Issues and Aspects of Development, Growth, Trade and Investment
Edited by Tran Van Hoa
Chapter 3: Structural reform in Korea: its process and consequences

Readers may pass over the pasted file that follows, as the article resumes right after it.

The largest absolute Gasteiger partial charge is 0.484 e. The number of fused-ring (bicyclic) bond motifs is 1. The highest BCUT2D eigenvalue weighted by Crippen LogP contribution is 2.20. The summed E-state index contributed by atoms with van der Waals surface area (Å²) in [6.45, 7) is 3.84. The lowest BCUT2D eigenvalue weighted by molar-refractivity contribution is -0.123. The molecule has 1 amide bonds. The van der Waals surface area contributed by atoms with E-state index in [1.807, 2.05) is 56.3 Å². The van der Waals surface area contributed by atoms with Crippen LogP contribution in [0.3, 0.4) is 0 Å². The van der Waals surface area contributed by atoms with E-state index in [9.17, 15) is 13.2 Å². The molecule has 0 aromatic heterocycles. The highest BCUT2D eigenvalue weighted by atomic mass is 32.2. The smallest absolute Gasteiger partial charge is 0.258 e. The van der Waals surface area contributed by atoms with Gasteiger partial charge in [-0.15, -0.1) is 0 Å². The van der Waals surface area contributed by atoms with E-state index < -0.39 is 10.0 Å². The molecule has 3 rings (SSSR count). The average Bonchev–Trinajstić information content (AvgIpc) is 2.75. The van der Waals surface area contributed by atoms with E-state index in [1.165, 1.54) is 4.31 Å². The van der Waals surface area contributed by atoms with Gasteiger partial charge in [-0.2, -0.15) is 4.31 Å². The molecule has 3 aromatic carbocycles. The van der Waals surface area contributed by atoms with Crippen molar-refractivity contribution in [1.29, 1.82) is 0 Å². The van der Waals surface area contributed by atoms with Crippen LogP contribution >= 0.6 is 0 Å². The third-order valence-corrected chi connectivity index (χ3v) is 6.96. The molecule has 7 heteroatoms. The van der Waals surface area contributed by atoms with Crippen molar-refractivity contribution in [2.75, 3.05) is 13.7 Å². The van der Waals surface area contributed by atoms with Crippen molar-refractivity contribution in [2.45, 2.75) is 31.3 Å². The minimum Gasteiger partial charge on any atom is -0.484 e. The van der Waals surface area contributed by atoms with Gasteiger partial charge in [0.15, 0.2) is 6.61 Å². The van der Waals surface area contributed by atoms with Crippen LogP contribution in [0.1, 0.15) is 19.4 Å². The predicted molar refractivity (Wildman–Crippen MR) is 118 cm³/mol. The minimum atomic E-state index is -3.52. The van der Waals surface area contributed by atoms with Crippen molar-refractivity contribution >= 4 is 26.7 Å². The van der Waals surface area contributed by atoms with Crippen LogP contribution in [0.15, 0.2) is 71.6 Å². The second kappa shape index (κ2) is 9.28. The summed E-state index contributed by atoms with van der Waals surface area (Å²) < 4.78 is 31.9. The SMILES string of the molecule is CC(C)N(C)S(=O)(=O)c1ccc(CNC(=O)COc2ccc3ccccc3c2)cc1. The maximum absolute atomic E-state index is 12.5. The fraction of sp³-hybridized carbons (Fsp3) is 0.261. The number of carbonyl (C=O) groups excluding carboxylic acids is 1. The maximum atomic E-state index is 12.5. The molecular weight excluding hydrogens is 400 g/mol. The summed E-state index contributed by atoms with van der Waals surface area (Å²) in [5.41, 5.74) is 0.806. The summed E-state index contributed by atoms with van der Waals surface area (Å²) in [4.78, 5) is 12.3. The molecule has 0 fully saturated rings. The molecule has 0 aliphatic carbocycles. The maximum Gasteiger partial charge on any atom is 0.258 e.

3. Structural reform in Korea: its process and consequences Jong Won Lee, Hyun-Hoon Lee and Doo Yong Yang 1 INTRODUCTION On 21 November 1997, Korea turned to the International Monetary Fund (IMF), as the rollover ratio of short-term external borrowings by domestic financial institutions kept decreasing and the country’s usable foreign exchange reserves plummeted to US$7·3 billion, from US$22·3 billion only a month earlier. On 3 December 1997, Korea and the IMF signed an agreement on a financial aid package totalling US$58·3 billion. The IMF Stand-by Arrangement was subject to a broad range of conditions, including macroeconomic stabilisation and structural reform. As emergency measures, the Korean government was required to implement a tight monetary policy, fiscal austerity and the immediate closure of insolvent financial institutions. In the longer term, the Korean government was required to pursue economic reform programmes in the financial sector, the corporate sector and the labour market. Because the Korean crisis had its roots in the weakened fundamentals of the Korean economy, attempting to stabilize only the financial market without an emphasis on structural reforms is like treating symptoms without addressing the cause.1 Thus, since the onset of the financial crisis in 1997, the Korean government has pursued structural reforms in the areas that the IMF required. In addition, the Korean government has pursued public sector reform to achieve the efficiency necessary to keep up with other sectors’ reforms. This chapter aims to evaluate the post-crisis performance of the Korean economy...
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